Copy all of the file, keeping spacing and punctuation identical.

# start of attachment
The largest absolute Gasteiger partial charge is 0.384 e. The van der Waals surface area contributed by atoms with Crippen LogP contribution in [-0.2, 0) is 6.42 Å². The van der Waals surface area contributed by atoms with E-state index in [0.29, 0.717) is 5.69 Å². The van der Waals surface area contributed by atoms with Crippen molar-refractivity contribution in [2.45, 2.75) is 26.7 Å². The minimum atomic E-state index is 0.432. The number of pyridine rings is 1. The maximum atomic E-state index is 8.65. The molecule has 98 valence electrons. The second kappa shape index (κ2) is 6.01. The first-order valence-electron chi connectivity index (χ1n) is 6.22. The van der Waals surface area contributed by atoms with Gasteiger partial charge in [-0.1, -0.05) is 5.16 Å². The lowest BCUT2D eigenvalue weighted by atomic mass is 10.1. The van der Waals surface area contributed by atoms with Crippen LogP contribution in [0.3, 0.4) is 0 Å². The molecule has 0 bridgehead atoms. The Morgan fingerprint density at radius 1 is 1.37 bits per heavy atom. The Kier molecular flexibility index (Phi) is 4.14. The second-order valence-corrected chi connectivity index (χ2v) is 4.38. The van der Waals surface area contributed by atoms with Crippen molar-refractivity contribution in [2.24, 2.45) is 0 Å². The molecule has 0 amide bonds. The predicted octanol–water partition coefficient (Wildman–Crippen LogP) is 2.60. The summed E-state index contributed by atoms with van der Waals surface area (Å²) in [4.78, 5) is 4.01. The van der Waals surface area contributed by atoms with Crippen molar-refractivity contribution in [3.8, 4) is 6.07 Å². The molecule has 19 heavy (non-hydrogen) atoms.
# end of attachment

The largest absolute Gasteiger partial charge is 0.384 e. The van der Waals surface area contributed by atoms with Crippen LogP contribution in [-0.2, 0) is 6.42 Å². The van der Waals surface area contributed by atoms with E-state index in [0.29, 0.717) is 5.69 Å². The van der Waals surface area contributed by atoms with Crippen molar-refractivity contribution in [2.45, 2.75) is 26.7 Å². The minimum atomic E-state index is 0.432. The number of pyridine rings is 1. The maximum atomic E-state index is 8.65. The molecule has 98 valence electrons. The second kappa shape index (κ2) is 6.01. The first-order valence-electron chi connectivity index (χ1n) is 6.22. The van der Waals surface area contributed by atoms with Gasteiger partial charge in [-0.1, -0.05) is 5.16 Å². The lowest BCUT2D eigenvalue weighted by atomic mass is 10.1. The van der Waals surface area contributed by atoms with Crippen LogP contribution in [0.3, 0.4) is 0 Å². The molecule has 0 bridgehead atoms. The Morgan fingerprint density at radius 1 is 1.37 bits per heavy atom. The Kier molecular flexibility index (Phi) is 4.14. The second-order valence-corrected chi connectivity index (χ2v) is 4.38. The van der Waals surface area contributed by atoms with Crippen molar-refractivity contribution in [2.24, 2.45) is 0 Å². The molecule has 0 amide bonds. The predicted octanol–water partition coefficient (Wildman–Crippen LogP) is 2.60. The summed E-state index contributed by atoms with van der Waals surface area (Å²) in [4.78, 5) is 4.01. The van der Waals surface area contributed by atoms with Crippen molar-refractivity contribution in [3.8, 4) is 6.07 Å². The molecule has 19 heavy (non-hydrogen) atoms.